Steve White gave a keynote speech at the BPM2012 conference this morning on the history and development of BPMN. He has been the driving force for BPMN from the beginning, chairing the development committee for many years, and he is still driving this forward today. He gave an excellent overview of the origins and development of the notations. My interest picked up when we started to talk about case management and I cover only that topic here. (Sandy Kemsley covered the talk as well.)
Case management is a hot topic right now. BPMN does not do case management today. Not yet working on BPMN 3, so we are not really working on this at the moment, but we might consider how BPMN might be extended for case management.
There is no wide consensus on what, exactly, Case Management is.
- some think it is a straight thru prescriptive process
- other situations there is a lot more free-form
Steve feels that case management is just a bridge between process and content.
BPMN 1.0 and 2.0 focused on prescriptive processes, but there is some support for ad-hoc sub-processes. At the same time OMG is developing a Case Management Modeling Notation (CMMN)
There would be some additional requirements on BPMN: support for milestones. We might need new types of events. Notations for preconditions, post conditions, and dependencies on tasks. Might want to have new support to skip, interrupt, and resume activities. Adding activities on the fly is necessary, but this is not necessarily part of BPMN, but more of the adaptability aspects of the tools that support it.
Adaptability: BPMN does not care when you modify the process. It can be used at design time, or it could be used at run time. With case management there is a lot more pressure to adapt the process at runtime. The line between design time ad run time is being blurred. Or you could create new process on the fly. There is a need for some additional security constraints.
Steve showed some potential notation extensions. He showed markers for preconditions or completion conditions. Case event or a Content event. Milestone might be an oval shape. Dashed line might be a “potential task” which is part of a library you might insert at some point.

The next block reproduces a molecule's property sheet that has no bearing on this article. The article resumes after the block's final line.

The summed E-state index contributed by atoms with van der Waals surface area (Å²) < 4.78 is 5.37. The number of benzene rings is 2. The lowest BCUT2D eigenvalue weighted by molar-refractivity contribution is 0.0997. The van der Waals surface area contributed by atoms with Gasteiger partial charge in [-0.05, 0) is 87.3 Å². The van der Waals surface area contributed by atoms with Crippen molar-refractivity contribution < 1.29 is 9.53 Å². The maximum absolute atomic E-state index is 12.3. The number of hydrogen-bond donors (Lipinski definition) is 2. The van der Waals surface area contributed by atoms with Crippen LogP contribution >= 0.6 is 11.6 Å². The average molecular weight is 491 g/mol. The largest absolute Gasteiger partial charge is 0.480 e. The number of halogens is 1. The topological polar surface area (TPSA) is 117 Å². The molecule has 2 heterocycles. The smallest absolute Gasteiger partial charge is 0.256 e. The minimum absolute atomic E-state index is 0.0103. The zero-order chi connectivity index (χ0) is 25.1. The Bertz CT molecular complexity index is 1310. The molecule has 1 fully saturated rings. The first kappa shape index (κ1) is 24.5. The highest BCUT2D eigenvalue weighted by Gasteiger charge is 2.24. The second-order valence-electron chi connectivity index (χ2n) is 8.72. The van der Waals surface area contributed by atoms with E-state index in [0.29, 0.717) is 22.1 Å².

Originally, the ad-hoc sub-process was a placeholder for modeling descriptive processes. This is probably inappropriately named. Ad-hoc might normally be more about adding at run time. What we mean here is a process that has less semantic constraints than a normal workflow. What an ad-hoc process does is that there is no pre-defined sequence of activities, but only documenting what activities are available. You might need some addition to indicate data that is required at steps.
Issues: are there case management activities that do not apply to BPMN? Steve thinks that BPMN can cover most of it. Yet, there are notations that still need to be defined.
Wil van der Aalst asked whether any products really support the full standard. Steve clarified that while the products claim support there is no verification of that. He stated that OMG does not provide any verification of notation support, and was not aware of an organization doing this. (see note about Process Incubator below)
Another audience attendee was surprised to hear the term “Case Modeling” being used in a modeling format. This seems like a contradiction. Case management is almost entirely document oriented. Seems surprising to start with process. Is it really a good idea to start with something that has process orientation? Steve answered that the CMMN effort is starting with a meta-model to define what a case is, and it is a pretty small model at this point. Then, once the case is defined, I am looking at how BPMN might be able to support that. People looking at CMMN are looking at milestones and behavior around events.
We had the honor of having Steve White attend the ACM Workshop earlier in the week, and I spent some time discussing the subject of case management with him. Recently I wrote that BPMN-like languages (flowchart like languages) are incompatible with Adaptive Case Management (ACM). Professionals are very busy getting their work done, and “modeling” is an activity that they simply do not have time for, and do not see enough benefit from. To be clear, if you are going to do modeling, then BPMN is the standard of choice, but I doubt that case managers want (or need) to do modeling.
I was a little disappointed that he seemed unaware of the WfMC effort at Process Incubator that provides a tool to validate support of BPMN serialization. You can access that at: http://www.businessprocessincubator.com/do/verify.html and it provides validation of BPMN diagrams in XPDL files, or in BPMN serialization format. More than that, this site will do conversions between formats. I asked him about it, and then he remembered it, because he knows well the people behind it.
There is something very notable about this talk: A few years ago the academic community had a variety of different notations, and broadly ignored BPMN. That has completely changed. At the conference this year we saw broad usage of BPMN notational elements. There were still the occasional Petrie Net and other formalisms, but in all the places possible, notation compatible with BPMN is now being used. This is a true indicator of the success of this standard. It is becoming a common language for drawing diagrams of processes – which is precisely what it was designed to be, and this level of accomplishment is due largely to the efforts of Steve White. Well done!